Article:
• 11. The Earl of Essex. In July, 1642, he was appointed Captain-General, and the Earl of Bedford (who, in 1643, deserted to the King, at "Oxford, and returned again to the Parliament,) General of the Horse, at the first formation of an army going forth under the professed authority of the King and Parliament, to fight against, and possibly to slay the King. Essex, indeed, in his speech at the head of his army, declares they are " assembled for the defence of His Majesty," and again " for the securing of His Majesty's royal person;" his foot in the Red Sea, like Moses, to head your army. He was not suffered to carry on all the work; but God raised (See Parl. Hist. xi. 436,) as if, when attacking the King's army, under his immediate command, a bullet or a ball would distinguish persons, royal or plebeian. The Episcopalian justly reproached the Presbyterian Royalists of that age, for freely hazarding the destruction of their King in battle; their preachers too, riding in the Parliament's army to animate the soldiers; and yet regarding his person as sacred every where else, shocked at the thought of shedding " the least drop of the blood of a King." See supra, p. 320, note. Thus, in 1513, just before the battle of Floudon, the Earl of Surrey, (according to Lloyd's Worthies, p. 144), " sends Rouge Croix to the Scotch King, to tell him, that he expected as little mercy as he intended; his sword being commissioned to spare none but the King, whom no hand 'must touch." Yet, so uncourtly and indiscriminating is the sword, that James IV. was left among the slain. Ludlow, whose notions respecting forms of government, and the just extent of popular rights, differed materially from those of Essex, bears the following testimony to his high integrity:— "The two Houses voted the Earl of Essex to be their General; whom the King, (to take him off from the public interest,) had lately made Chamberlain of his Household. But this could not corrupt the Earl of Essex, nor hinder him from discharging vigorously that trust which the Parliament had reposed in him." Memoirs, i. 40. May, having described this appointment, as " by a great and unanimous consent of both Houses," adds, " when they sought a Lord to undertake the high charge of commanding in chief, there seemed to be no choice at all; but we may say of this election, as Paterculus did of another, Non quœrendus erat quem different, sed eligendus qui eminebat." See " History of the Parliament," p. 138. Whitlock, however, charges Essex with losing two opportunities during the first campaign, of putting an end to the war, by following too implicitly the advice of the " old soldiers of fortune," and he names " Colonel Dalbier," (on whose authority Lord Holles was prompted by folly or malignity, to " that weak attempt," as Lord Orford styles it, " to blast Cromwell for a coward.") Memorials, (1732,) pp. 64, 66. See Mr. Godwin's estimate of the patriotism of this first Parliamentary General, Commonwealth, i. 34—36.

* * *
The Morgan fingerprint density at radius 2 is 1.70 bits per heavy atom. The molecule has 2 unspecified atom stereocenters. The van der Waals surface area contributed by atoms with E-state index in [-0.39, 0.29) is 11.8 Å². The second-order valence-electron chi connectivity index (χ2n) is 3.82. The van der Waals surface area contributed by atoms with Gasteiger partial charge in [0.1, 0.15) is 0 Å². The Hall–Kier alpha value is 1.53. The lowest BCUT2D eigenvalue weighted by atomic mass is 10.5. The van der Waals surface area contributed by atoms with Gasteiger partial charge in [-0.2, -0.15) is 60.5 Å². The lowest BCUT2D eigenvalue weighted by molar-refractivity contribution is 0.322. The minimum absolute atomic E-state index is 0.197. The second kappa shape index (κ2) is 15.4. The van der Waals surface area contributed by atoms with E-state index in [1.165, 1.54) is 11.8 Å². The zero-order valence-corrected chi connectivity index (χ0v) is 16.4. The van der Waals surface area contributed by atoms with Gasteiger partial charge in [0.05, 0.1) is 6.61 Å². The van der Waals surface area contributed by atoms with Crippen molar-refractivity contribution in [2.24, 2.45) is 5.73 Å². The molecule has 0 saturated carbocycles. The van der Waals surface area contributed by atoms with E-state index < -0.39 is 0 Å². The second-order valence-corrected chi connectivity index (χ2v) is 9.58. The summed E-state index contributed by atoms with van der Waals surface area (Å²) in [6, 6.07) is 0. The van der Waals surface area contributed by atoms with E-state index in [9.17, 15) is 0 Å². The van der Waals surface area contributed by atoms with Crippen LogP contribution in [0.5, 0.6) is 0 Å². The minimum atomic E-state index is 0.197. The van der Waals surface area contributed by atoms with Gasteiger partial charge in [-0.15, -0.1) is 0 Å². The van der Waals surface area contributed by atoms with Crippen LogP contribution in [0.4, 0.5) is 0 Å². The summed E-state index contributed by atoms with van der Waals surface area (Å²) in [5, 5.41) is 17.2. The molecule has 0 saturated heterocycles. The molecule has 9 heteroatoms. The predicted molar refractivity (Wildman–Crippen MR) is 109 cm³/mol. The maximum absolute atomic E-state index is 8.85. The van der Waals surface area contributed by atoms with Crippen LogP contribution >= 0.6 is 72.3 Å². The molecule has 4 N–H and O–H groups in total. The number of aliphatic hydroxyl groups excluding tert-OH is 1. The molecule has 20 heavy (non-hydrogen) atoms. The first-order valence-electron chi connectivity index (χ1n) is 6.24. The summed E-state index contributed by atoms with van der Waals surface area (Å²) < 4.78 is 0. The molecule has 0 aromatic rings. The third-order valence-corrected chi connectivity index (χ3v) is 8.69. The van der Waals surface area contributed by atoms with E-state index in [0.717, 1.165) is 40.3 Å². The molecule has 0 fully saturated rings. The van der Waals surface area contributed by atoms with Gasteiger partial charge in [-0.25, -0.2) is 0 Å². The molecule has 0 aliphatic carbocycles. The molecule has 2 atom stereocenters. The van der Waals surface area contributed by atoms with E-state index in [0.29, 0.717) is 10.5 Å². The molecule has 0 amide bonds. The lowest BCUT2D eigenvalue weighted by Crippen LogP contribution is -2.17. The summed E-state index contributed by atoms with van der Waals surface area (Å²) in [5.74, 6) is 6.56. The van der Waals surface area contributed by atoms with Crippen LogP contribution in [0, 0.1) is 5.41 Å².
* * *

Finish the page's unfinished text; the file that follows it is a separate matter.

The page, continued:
• 12. On the new model of the army, in 1645, Essex was succeeded by Fairfax, who resigned the chief command to Cromwell, on the expedition against the Scots in 1650. Essex dying in 1646, was honoured with a public funeral in Westminster Abbey. The procession was thus described in a letter to a friend by Robert Boyle, whose serious his Highness to perfect it; and those worthies that assisted in it, his Highness hath rewarded them, by calling them to the strictures on " Death's fopperies," written in his 20th year by one who became so justly eminent, cannot be uninteresting. "This day, with kingly state, was buried the great Earl of Essex, having four hundred officers, not one so low as a captain, the House of Peers, the House of Commons, the City, and the Assembly of Divines, for his mourners; and all the other parting compliments of honour, that ever subject could aspire unto. But I have usually observed, that in these great funeral solemnities, the pageantry of sorrow has eaten up the reality; and the care of the blaze diverted men from mourning. Besides, these costly flatteries of the dead (with neglect of the poor, whom that charge might keep alive,) seem to endeavour to make them guilty of prodigality in their very graves, whilst it wastes that upon a senseless carcase, that is to it as useless as it is needless; whereas it were much better for them to procure the prayers of the living, than their admiration." See Dr. Birch's " Life of Robert Boyle," (1744,) p. 61.